$65 for a WSA Big Mac?

    On early business cases, often divide by three in terms of benefits, and times three in terms of costs has often worked for me as a rule of thumb …

    Say the transition from narrowband to broadband, say Opel Networks ($1B each), or Nbnco ($4.7B, became … $57B/ 75% of premises 500+ Mbps, …valuation by PBO $9B recently, investment bank $20B, PwC $26B?)

  18. Gilas says:

    #3600347, posted on September 28, 2020 at 6:56 pm

    “I think it is fundamentally incorrect to assert that there was (sic) hundreds of ADF staff on offer and somehow someone said no. That’s not, in my judgment, accurate.”

    If Dan Andrews did not know who made the decision how can he be certainly that someone did not say no?

    A million % correct!

    Also, is the enquiry expected to believe that ScoMo NEVER ONCE mentioned ADF availability verbally, in person or through Zoom, to XiDan during one or more of the weekly National Cabinet Meetings that allegedly saved us?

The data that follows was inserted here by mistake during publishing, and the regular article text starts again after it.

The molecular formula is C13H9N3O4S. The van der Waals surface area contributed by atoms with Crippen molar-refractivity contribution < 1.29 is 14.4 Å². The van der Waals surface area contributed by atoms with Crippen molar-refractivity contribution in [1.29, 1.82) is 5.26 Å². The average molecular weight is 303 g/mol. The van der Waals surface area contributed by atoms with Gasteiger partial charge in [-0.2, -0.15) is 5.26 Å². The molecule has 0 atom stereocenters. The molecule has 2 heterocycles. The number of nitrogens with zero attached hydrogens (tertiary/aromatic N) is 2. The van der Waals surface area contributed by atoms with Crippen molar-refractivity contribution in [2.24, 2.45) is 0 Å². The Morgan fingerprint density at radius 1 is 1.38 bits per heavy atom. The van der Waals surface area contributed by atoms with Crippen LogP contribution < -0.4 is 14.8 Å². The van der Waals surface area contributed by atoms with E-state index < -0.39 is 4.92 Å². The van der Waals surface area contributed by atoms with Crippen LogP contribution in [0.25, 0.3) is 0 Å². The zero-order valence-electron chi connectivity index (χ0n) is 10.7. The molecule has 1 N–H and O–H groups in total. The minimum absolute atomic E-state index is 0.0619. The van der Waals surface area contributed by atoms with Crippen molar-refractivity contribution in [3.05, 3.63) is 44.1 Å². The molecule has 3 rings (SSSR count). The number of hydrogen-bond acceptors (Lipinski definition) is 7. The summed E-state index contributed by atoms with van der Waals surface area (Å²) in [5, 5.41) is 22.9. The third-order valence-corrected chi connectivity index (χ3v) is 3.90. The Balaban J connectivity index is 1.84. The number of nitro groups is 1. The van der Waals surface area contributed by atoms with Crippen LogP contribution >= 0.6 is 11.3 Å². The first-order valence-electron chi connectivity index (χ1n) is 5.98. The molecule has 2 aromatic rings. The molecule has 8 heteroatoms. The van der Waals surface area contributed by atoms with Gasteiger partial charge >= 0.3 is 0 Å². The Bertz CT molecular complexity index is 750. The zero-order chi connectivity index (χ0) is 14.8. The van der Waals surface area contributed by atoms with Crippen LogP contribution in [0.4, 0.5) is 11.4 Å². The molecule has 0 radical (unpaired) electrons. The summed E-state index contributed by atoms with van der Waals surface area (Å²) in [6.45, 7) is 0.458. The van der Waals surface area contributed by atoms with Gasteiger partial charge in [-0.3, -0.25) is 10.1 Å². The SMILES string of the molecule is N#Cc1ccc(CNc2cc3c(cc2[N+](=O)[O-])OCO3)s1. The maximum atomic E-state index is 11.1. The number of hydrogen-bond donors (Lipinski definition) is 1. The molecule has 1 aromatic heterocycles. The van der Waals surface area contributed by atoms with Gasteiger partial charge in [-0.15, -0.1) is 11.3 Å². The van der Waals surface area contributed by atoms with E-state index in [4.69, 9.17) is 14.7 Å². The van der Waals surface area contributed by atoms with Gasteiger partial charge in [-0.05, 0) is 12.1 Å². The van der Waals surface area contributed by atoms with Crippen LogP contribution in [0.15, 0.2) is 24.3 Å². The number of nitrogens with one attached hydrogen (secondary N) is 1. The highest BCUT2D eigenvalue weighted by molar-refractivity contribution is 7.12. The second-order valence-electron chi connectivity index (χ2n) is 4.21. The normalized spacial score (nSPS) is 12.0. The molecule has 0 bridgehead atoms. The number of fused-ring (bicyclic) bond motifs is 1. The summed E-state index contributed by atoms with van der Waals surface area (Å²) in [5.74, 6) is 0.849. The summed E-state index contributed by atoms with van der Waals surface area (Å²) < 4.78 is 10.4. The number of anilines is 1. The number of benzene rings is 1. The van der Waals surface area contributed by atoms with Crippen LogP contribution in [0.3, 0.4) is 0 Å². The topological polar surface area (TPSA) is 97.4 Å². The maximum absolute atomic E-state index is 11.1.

Not even once?
    Just wrote four letters to the VicNazi?

    And the enquiry doesn’t even explore this? Or asks plausible, relevant questions? You know, like a true enquiry should?

    Two facts are clear:

    1) Plausible deniability is now a mainstream political dissembling tool (learnt from corporate senior management) that no one in power even pretends to care about admitting or denying.

    2) The enquiry is a cynical sham, (I know.. I know.. who could have believed otherwise, right?) that only compliant, placid, disarmed, stupid sheeples would meekly accept.

    Our political class’ contempt for the stupid masses, The Australian Political Playbook, in a nutshell.